After getting a call-to-action from the Human Rights Campaign, I sent an e-mail to my US Senator asking him to back down on his anti-gay beliefs regarding the Defense of Marriage Act. This was his reply:
Dear Mr. G:
Thank you for contacting me regarding President Barack Obama’s decision to order the Department of Justice (DOJ) to discontinue defending the Defense of Marriage Act (P.L. 104—199). I appreciate having the benefit of your comments on this important matter.
I strongly oppose President Obama’s decision to instruct the DOJ to stop defending the constitutionality of the Defense of Marriage Act. The President has elected to make this ill-informed decision based on political motivation, rather than defending a statute that was passed by Congress, signed into law by previous Administrations, and broadly supported by the American people. I firmly believe that both President Obama and his Administration have an obligation to defend and uphold federal law, regardless of personal ideology, and you may be certain that I will continue to monitor this matter closely.
As you may know, in 1996 Congress overwhelmingly passed—and former President Bill Clinton signed into law—the Defense of Marriage Act. This federal law defines marriage as “only a legal union between one man and one woman as husband and wife”—I firmly support this position.
Under the laws, traditions, and customs of all fifty states, marriage has historically been defined as the union of a man and a woman. However, judicial rulings—and outright lawlessness by local officials in some states—have threatened traditional marriage and moved this debate onto the national stage. The U.S. Supreme Court decision in Lawrence v. Texas provides lower courts with the leverage needed to invalidate traditional marriage laws. And the first major assault on traditional marriage came in Goodridge v. Mass. Dept. of Health, when the Massachusetts Supreme Judicial Court—citing the Lawrence decision—overturned that state’s traditional marriage law. Since this time, other activist state courts have followed Massachusetts’ lead. In light of these judicial trends, constitutional scholars on both sides of the aisle agree that the Defense of Marriage Act and similar state laws are now in peril. I believe that judges should strictly interpret the law and avoid the temptation to legislate from the bench or color their rulings with personal ideology.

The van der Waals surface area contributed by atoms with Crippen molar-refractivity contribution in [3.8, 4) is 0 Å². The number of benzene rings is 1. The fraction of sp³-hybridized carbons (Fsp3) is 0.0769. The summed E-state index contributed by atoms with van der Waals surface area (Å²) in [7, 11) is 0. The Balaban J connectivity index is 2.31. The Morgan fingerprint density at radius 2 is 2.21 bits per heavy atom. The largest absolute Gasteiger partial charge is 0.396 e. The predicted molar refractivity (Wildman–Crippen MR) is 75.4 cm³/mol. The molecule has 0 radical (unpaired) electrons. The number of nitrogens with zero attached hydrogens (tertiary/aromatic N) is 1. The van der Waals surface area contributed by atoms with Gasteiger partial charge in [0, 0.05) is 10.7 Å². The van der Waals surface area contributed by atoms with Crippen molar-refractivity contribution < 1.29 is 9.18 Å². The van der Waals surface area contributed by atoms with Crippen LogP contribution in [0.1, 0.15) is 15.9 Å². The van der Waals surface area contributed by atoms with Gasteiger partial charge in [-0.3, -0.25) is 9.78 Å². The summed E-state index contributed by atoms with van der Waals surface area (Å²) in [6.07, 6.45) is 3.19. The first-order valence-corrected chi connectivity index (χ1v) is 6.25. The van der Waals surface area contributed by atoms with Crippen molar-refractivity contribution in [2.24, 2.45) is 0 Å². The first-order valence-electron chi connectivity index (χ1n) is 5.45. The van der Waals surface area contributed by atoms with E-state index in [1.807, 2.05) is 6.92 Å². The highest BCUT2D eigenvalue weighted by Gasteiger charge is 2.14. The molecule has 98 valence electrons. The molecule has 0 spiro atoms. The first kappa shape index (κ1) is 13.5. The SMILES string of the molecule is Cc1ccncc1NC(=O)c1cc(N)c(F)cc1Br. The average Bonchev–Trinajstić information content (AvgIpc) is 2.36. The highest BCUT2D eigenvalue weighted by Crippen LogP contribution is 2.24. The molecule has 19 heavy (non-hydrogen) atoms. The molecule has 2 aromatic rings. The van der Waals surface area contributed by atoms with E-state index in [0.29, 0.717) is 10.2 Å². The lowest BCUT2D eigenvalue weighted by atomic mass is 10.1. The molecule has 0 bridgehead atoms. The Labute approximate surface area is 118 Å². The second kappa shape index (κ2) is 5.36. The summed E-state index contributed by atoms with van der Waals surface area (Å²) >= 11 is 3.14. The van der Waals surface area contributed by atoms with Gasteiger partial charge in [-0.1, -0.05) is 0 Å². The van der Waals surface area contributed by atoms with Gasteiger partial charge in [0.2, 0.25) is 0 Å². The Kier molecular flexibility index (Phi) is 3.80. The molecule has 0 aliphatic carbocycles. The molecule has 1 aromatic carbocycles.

I appreciate the opportunity to represent Texans in the United States Senate. Thank you for taking the time to contact me.
United States Senator
517 Hart Senate Office Building
Washington, DC 20510
Tel: (202) 224-2934
Fax: (202) 228-2856
This why I don’t want to live in Texas. The state doesn’t affirm or believe in my basic human rights. I have a lot of pent-up anger about Texas, gay rights in Texas and et cetera. John Cornyn and my other Texas “representatives” don’t actually represent me and are oftentimes, in fact, working against me. It’s hard to love my hometown and the place I grew up because of this.
What do you think? Am I taking politics too personal?